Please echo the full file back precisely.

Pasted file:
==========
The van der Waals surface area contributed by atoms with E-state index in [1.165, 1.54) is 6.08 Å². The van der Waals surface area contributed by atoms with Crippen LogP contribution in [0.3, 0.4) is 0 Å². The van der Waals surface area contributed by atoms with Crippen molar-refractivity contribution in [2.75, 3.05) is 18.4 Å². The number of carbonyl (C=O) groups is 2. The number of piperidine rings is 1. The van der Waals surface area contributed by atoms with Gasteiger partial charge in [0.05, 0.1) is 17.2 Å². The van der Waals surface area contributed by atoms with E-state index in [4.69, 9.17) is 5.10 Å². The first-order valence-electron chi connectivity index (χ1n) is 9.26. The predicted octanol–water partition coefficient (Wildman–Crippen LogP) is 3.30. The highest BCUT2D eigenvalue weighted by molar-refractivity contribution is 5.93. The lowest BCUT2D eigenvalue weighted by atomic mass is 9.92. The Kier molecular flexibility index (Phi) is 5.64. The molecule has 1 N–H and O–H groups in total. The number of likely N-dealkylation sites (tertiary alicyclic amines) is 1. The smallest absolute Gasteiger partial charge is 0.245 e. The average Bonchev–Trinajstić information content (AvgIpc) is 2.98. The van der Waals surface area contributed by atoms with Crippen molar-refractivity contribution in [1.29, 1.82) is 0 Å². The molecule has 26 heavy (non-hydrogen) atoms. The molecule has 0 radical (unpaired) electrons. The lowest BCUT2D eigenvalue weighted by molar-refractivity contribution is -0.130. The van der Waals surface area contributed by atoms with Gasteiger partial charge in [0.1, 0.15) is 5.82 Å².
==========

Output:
The van der Waals surface area contributed by atoms with E-state index in [1.165, 1.54) is 6.08 Å². The van der Waals surface area contributed by atoms with Crippen LogP contribution in [0.3, 0.4) is 0 Å². The van der Waals surface area contributed by atoms with Crippen molar-refractivity contribution in [2.75, 3.05) is 18.4 Å². The number of carbonyl (C=O) groups is 2. The number of piperidine rings is 1. The van der Waals surface area contributed by atoms with Gasteiger partial charge in [0.05, 0.1) is 17.2 Å². The van der Waals surface area contributed by atoms with E-state index in [4.69, 9.17) is 5.10 Å². The first-order valence-electron chi connectivity index (χ1n) is 9.26. The predicted octanol–water partition coefficient (Wildman–Crippen LogP) is 3.30. The highest BCUT2D eigenvalue weighted by molar-refractivity contribution is 5.93. The lowest BCUT2D eigenvalue weighted by atomic mass is 9.92. The Kier molecular flexibility index (Phi) is 5.64. The molecule has 1 N–H and O–H groups in total. The number of likely N-dealkylation sites (tertiary alicyclic amines) is 1. The smallest absolute Gasteiger partial charge is 0.245 e. The average Bonchev–Trinajstić information content (AvgIpc) is 2.98. The van der Waals surface area contributed by atoms with Crippen molar-refractivity contribution in [1.29, 1.82) is 0 Å². The molecule has 26 heavy (non-hydrogen) atoms. The molecule has 0 radical (unpaired) electrons. The lowest BCUT2D eigenvalue weighted by molar-refractivity contribution is -0.130. The van der Waals surface area contributed by atoms with Gasteiger partial charge in [0.1, 0.15) is 5.82 Å².